The spring brings bees, flowers, and short skirts, but it also means the beginning of the cakewalk season. Whether the cakewalk is at a church, a gymnasium, or some empty hall, there is always one gentleman who seems to have a streak of luck, he's always sitting in the right seat, and he always wins the prettiest cake. By the end of the night, his sugar levels are out of the roof, but he doesn't stop. He keeps winning. That man is one of us. He is a Knights of Cakewalk.
Welcome to the 66th annual Knights of Cakewalk mid-Atlantic General Assembly Hall of Fame Inductions. For decades, we have masterfully won every cakewalk in Pennsylvania, Delaware, Maryland, and New York (excluding Dover and NYC due to union regulations,) and today we recognize the best walkers our sport has ever offered.
Mr. Franklinton: Founder of Knights of Cakewalk
It's hard to believe how far we've come. It started in 1943 when our founder, Mr. Franklinton, joined in a large cakewalk sponsored by his hometown in Reading, Pennsylvania. WWII was blowing up, and people's morale was low. On top of that, rationing had limited the amount of food and sweets each civilian could enjoy. To boost spirits, the town threw a cakewalk. Families went hungry for weeks as they saved up enough of their rations just to make a small cake. The turnout was enormous, nearly everyone left in town showed up to the festival. Though competition was stiff, by the end of the night young Mr. Franklinton had won 37 of the 45 cakes. How Franklinton, a 4-F, asthmatic, big band fan, pulled off such a feat is still a mystery, but his spirit and finesse are crucial elements of being a Knight of Cakewalk. As the sun rose the next day, he finished the last slice of cake. In the following weeks he started this secret organization that has since grown over the years to dominate all cakewalks in the mid-Atlantic region. As for Franklinton, he went on to win many more cakes, conservative estimate is at 5,000, until his assassination at a mob sponsored cakewalk in 1961. We all owe a lot to Mr. Franklinton. Please, a moment of silence.
Between 1977 and 1984, Greg Summers was one of the most successful (and feared) cakewalkers in Pennsylvania. He once had a perfect walk at a Catholic fundraiser, winning all twenty-two cakes that night. When interviewed in 1981, Greg said that his ability rested in his quick feet and his "Lucy." Lucy was the nickname for a tube sock filled with screws and washers. Though known primarily for his polyester suits, multiple Arian brotherhood tattoos, poor social skills, violent outbursts, and a strong desire to win, Greg was also an active member of the Knights of the Cakewalk, giving fighting lessons once a month. He also helped in founding our bookclub. The board of directors is pleased to induct Greg Summers into the Knights of Cakewalk Hall of Fame. Greg could not be with us tonight as he is currently serving four consecutive life sentences in Kansas for a non-cakewalk related homicide. He sends his kind regards.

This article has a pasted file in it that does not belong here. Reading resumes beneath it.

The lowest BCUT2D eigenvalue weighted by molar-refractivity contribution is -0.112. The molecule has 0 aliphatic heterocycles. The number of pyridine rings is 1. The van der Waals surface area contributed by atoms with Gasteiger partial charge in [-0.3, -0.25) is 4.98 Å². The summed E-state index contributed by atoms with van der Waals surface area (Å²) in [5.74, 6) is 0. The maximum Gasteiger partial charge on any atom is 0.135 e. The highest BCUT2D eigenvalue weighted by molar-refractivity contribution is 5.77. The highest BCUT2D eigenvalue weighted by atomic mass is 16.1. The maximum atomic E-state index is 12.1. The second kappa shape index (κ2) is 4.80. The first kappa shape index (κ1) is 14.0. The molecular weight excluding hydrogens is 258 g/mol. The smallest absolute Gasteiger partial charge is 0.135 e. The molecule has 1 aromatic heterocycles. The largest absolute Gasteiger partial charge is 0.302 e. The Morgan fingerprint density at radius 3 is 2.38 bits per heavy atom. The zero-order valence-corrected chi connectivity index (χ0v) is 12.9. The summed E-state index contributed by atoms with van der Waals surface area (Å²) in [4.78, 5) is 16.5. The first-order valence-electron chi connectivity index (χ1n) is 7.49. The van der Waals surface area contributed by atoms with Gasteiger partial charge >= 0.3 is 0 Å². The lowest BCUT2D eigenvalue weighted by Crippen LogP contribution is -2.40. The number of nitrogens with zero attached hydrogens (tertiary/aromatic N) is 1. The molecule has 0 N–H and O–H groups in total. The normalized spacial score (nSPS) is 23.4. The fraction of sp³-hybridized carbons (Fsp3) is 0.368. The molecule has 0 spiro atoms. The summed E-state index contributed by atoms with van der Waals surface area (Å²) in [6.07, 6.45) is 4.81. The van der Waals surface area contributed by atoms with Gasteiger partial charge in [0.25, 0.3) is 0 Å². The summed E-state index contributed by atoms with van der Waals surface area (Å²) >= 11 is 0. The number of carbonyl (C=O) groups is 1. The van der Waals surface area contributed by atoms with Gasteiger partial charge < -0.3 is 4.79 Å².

Finding the right hat can feel like walking through a minefield for guys. Did a murderer wear your hat? Was it ruined by bros? Are you just an idiot? Find out with our authoritative ranking of bad hats.
The Amazonians value combat prowess and purity of spirit. By wrestling half naked, they pay homage to both virtues by displaying their battle-forged bodies while preserving as much modesty as their society deems necessary. The gelatin in which they wrestle is symbolic of the fluid nature of battle, a concept the Amazonians call ‘akgor-gra.’
The Something Awful front page news tackles anything both off and on the Internet. Mostly "on" though, as we're all incredible nerds.